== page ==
Synth DIY: a White Noise generator (part 1 of 2)

WHAT IS WHITE NOISE?

We’ve all heard white noise in synth patches – it sounds like the wind, adds breath to a pad, rattle to a snare. It’s also a useful source of randomness for modulation, either directly or via a sample and hold circuit.

Technically ‘white’ noise comprises all frequencies at all amplitudes. Despite this sounding complicated, we can generate white noise very simply. It happens naturally in transistors and all we have to do is amplify it.

Once we have our white noise, we can filter it. Different colours represent different frequency content. Many synthesizers only provide white noise, but some also offer pink, which has the high frequencies rolled off. Occasionally you’ll see noise labelled as blue, red, or brown.

METHOD

I decided to make this circuit using discrete components only – no ICs for once! You could use opamps instead for the amplifier stages, but the transistor circuit is compact and runs from a single supply, in this case 9 volts. Battery power is more than adequate.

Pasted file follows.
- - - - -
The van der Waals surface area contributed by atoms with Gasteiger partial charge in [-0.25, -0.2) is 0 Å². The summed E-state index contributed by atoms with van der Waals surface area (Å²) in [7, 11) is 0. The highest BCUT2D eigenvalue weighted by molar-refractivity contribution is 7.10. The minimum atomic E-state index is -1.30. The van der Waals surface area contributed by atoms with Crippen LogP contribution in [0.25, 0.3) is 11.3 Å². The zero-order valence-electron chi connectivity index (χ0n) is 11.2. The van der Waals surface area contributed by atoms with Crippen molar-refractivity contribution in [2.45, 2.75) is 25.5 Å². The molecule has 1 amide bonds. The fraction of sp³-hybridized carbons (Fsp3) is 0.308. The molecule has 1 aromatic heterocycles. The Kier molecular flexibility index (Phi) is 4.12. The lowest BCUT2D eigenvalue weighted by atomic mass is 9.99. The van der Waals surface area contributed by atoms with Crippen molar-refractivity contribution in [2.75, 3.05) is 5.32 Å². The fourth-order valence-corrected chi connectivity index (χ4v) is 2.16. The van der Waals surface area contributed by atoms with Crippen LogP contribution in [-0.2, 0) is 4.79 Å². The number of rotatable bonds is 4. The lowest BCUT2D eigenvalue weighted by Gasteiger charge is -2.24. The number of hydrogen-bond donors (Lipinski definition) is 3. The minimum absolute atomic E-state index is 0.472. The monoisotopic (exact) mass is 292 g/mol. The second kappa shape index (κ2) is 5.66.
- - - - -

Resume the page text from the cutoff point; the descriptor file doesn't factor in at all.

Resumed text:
BASIC WHITE NOISE GENERATOR

Please Note: the R and C numbering in this schematic accidentally begin at 2 rather than 1. This does not affect placement, values, or operation. These identification markers are corrected on the full schematic in Part 2.
Also note the pin arrangement for Q1 will vary depending on your choice of transistor.
Basic discrete white noise generator schematic

Basic discrete transistor white noise generator schematic

HOW IT WORKS